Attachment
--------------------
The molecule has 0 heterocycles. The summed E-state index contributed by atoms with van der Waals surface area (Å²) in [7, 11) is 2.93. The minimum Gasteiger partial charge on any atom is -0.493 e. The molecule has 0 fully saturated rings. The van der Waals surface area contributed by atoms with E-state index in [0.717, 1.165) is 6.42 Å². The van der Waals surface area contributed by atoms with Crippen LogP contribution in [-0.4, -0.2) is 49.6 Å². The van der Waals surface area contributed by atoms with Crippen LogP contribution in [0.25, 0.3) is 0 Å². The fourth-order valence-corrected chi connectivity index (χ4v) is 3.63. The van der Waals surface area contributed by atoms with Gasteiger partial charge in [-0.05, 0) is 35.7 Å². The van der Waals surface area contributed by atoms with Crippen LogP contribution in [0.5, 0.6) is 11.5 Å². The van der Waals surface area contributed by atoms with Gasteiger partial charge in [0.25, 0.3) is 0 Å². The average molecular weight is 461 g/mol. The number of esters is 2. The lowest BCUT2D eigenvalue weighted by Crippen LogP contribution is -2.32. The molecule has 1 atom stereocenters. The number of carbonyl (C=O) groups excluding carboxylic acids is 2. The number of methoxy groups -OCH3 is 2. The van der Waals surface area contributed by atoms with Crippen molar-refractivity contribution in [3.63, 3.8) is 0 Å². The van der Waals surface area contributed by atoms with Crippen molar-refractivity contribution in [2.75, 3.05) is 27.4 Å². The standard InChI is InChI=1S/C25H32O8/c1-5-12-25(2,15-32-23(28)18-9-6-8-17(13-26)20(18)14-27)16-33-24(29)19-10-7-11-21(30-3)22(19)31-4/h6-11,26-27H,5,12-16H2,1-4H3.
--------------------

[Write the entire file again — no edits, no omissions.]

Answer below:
The molecule has 0 heterocycles. The summed E-state index contributed by atoms with van der Waals surface area (Å²) in [7, 11) is 2.93. The minimum Gasteiger partial charge on any atom is -0.493 e. The molecule has 0 fully saturated rings. The van der Waals surface area contributed by atoms with E-state index in [0.717, 1.165) is 6.42 Å². The van der Waals surface area contributed by atoms with Crippen LogP contribution in [-0.4, -0.2) is 49.6 Å². The van der Waals surface area contributed by atoms with Crippen LogP contribution in [0.25, 0.3) is 0 Å². The fourth-order valence-corrected chi connectivity index (χ4v) is 3.63. The van der Waals surface area contributed by atoms with Gasteiger partial charge in [-0.05, 0) is 35.7 Å². The van der Waals surface area contributed by atoms with Crippen LogP contribution in [0.5, 0.6) is 11.5 Å². The van der Waals surface area contributed by atoms with Gasteiger partial charge in [0.25, 0.3) is 0 Å². The average molecular weight is 461 g/mol. The number of esters is 2. The lowest BCUT2D eigenvalue weighted by Crippen LogP contribution is -2.32. The molecule has 1 atom stereocenters. The number of carbonyl (C=O) groups excluding carboxylic acids is 2. The number of methoxy groups -OCH3 is 2. The van der Waals surface area contributed by atoms with Crippen molar-refractivity contribution in [3.63, 3.8) is 0 Å². The van der Waals surface area contributed by atoms with Crippen molar-refractivity contribution in [2.75, 3.05) is 27.4 Å². The standard InChI is InChI=1S/C25H32O8/c1-5-12-25(2,15-32-23(28)18-9-6-8-17(13-26)20(18)14-27)16-33-24(29)19-10-7-11-21(30-3)22(19)31-4/h6-11,26-27H,5,12-16H2,1-4H3.